27
Sep
10

Red Box Armory: Bolas

Git along little birdies!

Bolas are an exotic weapon from faraway lands. They consist of a cord or chain with weights at the ends, meant to wrap around a target’s legs to entangle them.

When attacking, treat bolas as a thrown weapon with the same range increments as flaming oil or holy water. A successful hit inflicts no damage but binds the target’s legs together. An entangled target can only move 3’/round and must save vs. paralysis each round or fall prone. Removing the bolas takes a full round of action and requires at least one free hand. (If a character is in no position to unwrap the bolas manually, he may attempt to snap the cord or chain with an Open Doors check.)

As a rule, only classes that can use all weapons, such as fighters, halflings, dwarves and thieves, may use bolas, and even then they require some training in their use.


17 Responses to “Red Box Armory: Bolas”


  1. September 27, 2010 at 4:57 pm

    I like those rules! Bolas were always my favorite “new” weapon from the Mentzer Companion set.

  2. 2 cr0m
    September 27, 2010 at 5:01 pm

    Could the thrower aim high and bind up a sword arm? -4 to hit until a successful save vs Poison (freeing an entangled arm is easier than untangling legs)? An off-hand dagger can automatically free the entangled arm, or an Open Doors roll (at +1 if your off-hand is free, normal if using a Shield).

    By the way, there are shades of 4e in this “ongoing condition until save”. Which, IMO is one of the best features they introduced in 4e. Conditions are interesting and dramatic in a way that hit point damage is not.

  3. 3 Naked
    September 27, 2010 at 6:06 pm

    I feel like I have impacted the world in a small, yet significant way.

    By the bye, I feel border halflings from a certain part of the world might find bolas pretty conducive to hunting, since it allows hampering larger game when overpowering them is out of the question. (I won’t push for blowguns.)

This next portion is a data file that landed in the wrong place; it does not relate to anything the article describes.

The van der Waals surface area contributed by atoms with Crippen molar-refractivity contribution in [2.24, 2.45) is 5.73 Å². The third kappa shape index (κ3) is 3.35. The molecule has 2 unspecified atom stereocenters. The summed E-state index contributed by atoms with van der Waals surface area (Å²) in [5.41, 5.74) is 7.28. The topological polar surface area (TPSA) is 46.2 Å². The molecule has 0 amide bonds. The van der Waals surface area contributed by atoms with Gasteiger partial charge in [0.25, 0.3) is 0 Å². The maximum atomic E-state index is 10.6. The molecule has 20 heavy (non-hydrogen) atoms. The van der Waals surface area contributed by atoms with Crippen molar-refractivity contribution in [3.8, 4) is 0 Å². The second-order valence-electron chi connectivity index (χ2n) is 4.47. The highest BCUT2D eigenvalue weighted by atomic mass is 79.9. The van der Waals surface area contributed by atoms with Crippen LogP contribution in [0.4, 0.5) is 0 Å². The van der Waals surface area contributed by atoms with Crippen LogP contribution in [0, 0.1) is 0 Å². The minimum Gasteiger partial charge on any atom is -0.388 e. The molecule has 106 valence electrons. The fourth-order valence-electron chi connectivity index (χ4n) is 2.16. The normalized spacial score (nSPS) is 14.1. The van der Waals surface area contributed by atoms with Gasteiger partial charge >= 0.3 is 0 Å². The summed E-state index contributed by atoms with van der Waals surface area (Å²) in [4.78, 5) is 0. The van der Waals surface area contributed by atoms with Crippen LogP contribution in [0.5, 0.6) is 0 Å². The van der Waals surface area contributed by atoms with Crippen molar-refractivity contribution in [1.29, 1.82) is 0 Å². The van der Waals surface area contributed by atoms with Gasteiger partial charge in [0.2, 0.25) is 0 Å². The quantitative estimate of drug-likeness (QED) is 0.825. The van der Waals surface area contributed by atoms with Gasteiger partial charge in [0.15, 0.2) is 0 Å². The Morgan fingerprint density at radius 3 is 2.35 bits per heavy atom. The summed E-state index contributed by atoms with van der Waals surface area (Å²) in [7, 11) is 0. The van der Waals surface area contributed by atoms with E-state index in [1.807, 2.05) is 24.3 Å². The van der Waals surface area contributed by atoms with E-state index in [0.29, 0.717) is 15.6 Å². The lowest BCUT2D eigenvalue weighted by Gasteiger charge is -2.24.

To me this is a situational weapon. Most monsters/fighters are strong enough to defend themselves without full mobility, but it can really help when mobility is key. Entangle him! Now push him over the pit!

  4. 4 Naked
    September 27, 2010 at 6:10 pm

    Oh: Range?

  5. September 27, 2010 at 6:24 pm

    I’m doing a bit of internet research to check how bolas were actually used in combat rather than for hunting. While it’s clear that bolas were actually used for this purpose, I haven’t found any specifics yet. For my part, I suspect that bolas would be ineffectual as an arm-entangling weapon; whereas the legs are held parallel, in combat the arms are unlikely to be in position to snare against the body. The bolas would most likely wrap around the arm, possibly smacking the target with the balls in the process.

    In addition to going for the legs, I’d also allow bolas to be used as a normal damage-inflicting thrown weapon, as the metal balls on the ends seem like they could do serious damage, and wrapping the cord around the throat would also be unpleasant. (And no, I wouldn’t have special rules for strangling someone or breaking their neck with bolas. Damage is damage, and if it’s lethal you can assign a colorful description to it.)

  6. September 27, 2010 at 6:31 pm

    Oh: Range?